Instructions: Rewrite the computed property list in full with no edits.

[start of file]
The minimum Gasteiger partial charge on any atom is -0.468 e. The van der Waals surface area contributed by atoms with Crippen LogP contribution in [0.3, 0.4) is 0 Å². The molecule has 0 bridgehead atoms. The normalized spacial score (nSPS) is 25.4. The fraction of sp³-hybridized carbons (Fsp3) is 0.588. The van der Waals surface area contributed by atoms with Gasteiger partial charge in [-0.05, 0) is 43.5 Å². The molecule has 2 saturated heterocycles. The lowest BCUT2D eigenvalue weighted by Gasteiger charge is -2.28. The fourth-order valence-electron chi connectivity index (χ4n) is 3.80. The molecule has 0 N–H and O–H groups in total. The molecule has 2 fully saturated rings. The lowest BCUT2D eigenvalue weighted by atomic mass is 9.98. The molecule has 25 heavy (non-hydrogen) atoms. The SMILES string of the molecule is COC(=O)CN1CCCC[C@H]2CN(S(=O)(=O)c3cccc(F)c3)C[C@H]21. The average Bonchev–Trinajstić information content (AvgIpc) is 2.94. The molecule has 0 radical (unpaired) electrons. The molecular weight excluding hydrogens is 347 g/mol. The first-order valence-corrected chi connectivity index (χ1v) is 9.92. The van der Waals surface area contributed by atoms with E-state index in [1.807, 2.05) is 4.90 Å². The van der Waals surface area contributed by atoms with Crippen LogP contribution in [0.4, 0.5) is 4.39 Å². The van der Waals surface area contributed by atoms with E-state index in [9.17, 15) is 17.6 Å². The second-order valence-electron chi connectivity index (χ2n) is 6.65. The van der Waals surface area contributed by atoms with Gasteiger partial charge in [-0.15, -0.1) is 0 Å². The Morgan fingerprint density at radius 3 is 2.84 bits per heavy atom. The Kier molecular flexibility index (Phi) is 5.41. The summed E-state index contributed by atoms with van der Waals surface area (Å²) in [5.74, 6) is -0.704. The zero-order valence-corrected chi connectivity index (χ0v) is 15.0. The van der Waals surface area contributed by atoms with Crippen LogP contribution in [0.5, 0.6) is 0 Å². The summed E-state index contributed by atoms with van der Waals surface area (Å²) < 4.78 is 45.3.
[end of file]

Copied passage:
The minimum Gasteiger partial charge on any atom is -0.468 e. The van der Waals surface area contributed by atoms with Crippen LogP contribution in [0.3, 0.4) is 0 Å². The molecule has 0 bridgehead atoms. The normalized spacial score (nSPS) is 25.4. The fraction of sp³-hybridized carbons (Fsp3) is 0.588. The van der Waals surface area contributed by atoms with Gasteiger partial charge in [-0.05, 0) is 43.5 Å². The molecule has 2 saturated heterocycles. The lowest BCUT2D eigenvalue weighted by Gasteiger charge is -2.28. The fourth-order valence-electron chi connectivity index (χ4n) is 3.80. The molecule has 0 N–H and O–H groups in total. The molecule has 2 fully saturated rings. The lowest BCUT2D eigenvalue weighted by atomic mass is 9.98. The molecule has 25 heavy (non-hydrogen) atoms. The SMILES string of the molecule is COC(=O)CN1CCCC[C@H]2CN(S(=O)(=O)c3cccc(F)c3)C[C@H]21. The average Bonchev–Trinajstić information content (AvgIpc) is 2.94. The molecule has 0 radical (unpaired) electrons. The molecular weight excluding hydrogens is 347 g/mol. The first-order valence-corrected chi connectivity index (χ1v) is 9.92. The van der Waals surface area contributed by atoms with E-state index in [1.807, 2.05) is 4.90 Å². The van der Waals surface area contributed by atoms with Crippen LogP contribution in [0.4, 0.5) is 4.39 Å². The van der Waals surface area contributed by atoms with E-state index in [9.17, 15) is 17.6 Å². The second-order valence-electron chi connectivity index (χ2n) is 6.65. The van der Waals surface area contributed by atoms with Gasteiger partial charge in [-0.15, -0.1) is 0 Å². The Morgan fingerprint density at radius 3 is 2.84 bits per heavy atom. The Kier molecular flexibility index (Phi) is 5.41. The summed E-state index contributed by atoms with van der Waals surface area (Å²) in [5.74, 6) is -0.704. The zero-order valence-corrected chi connectivity index (χ0v) is 15.0. The van der Waals surface area contributed by atoms with Crippen LogP contribution in [0.5, 0.6) is 0 Å². The summed E-state index contributed by atoms with van der Waals surface area (Å²) < 4.78 is 45.3.